THE American Association for the Advancement of Science had a very pleasant meeting at Detroit. Socially it was all that could be desired, and was perhaps in this respect among the best in the history of the body. The people of Detroit, who call their town “the Convention City,” and are proud of the hospitality they show to the assemblies that visit them, strove to outdo themselves in entertaining their guests, and, what with the lunches they served and the receptions and excursions they gave, made the occasion a brilliant one.
IN this fifth volume of the Memoirs of the American Folklore Society are given what might be called the book of Genesis of the Navaho Indians and the shorter legends of Natinesthani and The Great Shell of Kintyel.* The origin legend starts with twelve insect peoples and tells how First Man and First Woman were produced by the gods and cared for by the insect peoples as the gods directed.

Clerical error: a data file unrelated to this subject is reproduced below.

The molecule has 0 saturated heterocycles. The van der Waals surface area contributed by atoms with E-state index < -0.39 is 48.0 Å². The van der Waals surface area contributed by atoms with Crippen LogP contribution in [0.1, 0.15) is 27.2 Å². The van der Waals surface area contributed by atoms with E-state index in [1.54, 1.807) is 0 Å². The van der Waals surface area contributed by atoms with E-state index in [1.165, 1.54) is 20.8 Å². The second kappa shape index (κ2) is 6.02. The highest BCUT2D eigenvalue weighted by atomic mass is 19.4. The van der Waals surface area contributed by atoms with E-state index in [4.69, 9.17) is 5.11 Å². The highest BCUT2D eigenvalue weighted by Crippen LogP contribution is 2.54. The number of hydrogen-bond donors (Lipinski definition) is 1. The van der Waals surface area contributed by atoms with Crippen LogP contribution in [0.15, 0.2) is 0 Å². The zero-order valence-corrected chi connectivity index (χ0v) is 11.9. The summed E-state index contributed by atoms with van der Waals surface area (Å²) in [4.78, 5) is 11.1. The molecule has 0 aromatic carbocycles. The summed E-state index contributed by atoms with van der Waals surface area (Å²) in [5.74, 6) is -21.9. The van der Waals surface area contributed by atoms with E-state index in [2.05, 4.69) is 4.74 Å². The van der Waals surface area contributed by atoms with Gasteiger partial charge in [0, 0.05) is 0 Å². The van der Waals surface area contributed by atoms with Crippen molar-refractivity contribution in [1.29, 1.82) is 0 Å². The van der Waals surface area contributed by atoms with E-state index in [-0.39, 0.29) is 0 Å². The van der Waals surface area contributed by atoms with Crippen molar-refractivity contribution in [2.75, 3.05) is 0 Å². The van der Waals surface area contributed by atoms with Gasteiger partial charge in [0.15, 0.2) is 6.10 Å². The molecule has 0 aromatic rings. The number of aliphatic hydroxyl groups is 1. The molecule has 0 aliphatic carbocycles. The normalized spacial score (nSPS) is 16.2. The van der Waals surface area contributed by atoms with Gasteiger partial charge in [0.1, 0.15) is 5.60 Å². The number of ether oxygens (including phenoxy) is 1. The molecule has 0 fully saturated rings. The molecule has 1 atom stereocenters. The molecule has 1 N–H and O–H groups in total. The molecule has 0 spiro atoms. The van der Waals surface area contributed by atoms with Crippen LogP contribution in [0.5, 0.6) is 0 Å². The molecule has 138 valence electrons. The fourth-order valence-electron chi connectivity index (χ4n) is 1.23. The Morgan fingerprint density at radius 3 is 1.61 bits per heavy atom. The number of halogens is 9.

An Experiment in Education* is a suggestive little volume setting forth, in about two hundred and fifty pages, the experiment of a thoughtful teacher in introducing young children at once into the elements of knowledge along novel lines of instruction; and it touches furthermore on the principles underlying the experiment.
American Chemical Society. Journal. August, 1897. Vol. XIX. No. 8. Easton, Pa.: Chemical Publishing Company. Pp. 100. $5 a year. American Forestry Association. Proceedings, Fifteenth Annual Meeting, 1897. Pp. 1-66. Washington, D. C.
A Bunsen Burner for Acetylene.—An interesting item regarding the use of acetylene as a heating agent occurs in the Chemical News. A. E. Munby writes: “The cheap production of calcium carbide has placed a powerful illuminant within the reach of those who possess no gas supply, but so far little has been heard of the use of acetylene as a heating agent.
A CURIOUS plant is the wild tamarind, or jumbai plant (Leucœna glauca), of the river sides and waste places of tropical America; and very strange are its effects upon the non-ruminant animals that feed upon its young shoots, leaves, pods, and seeds, as described in the British Association by Mr. D. Morris, of Kew Gardens.
Acetylene, A Bunsen Burner for. (Frag.).......................... 855 Age and Suicide. (Corr.).......................................... 533 Age of the Earth, The. (Frag.)..................................... 856 Alchemy Redivivus. A. E. Outerbridge, Jr......................... 671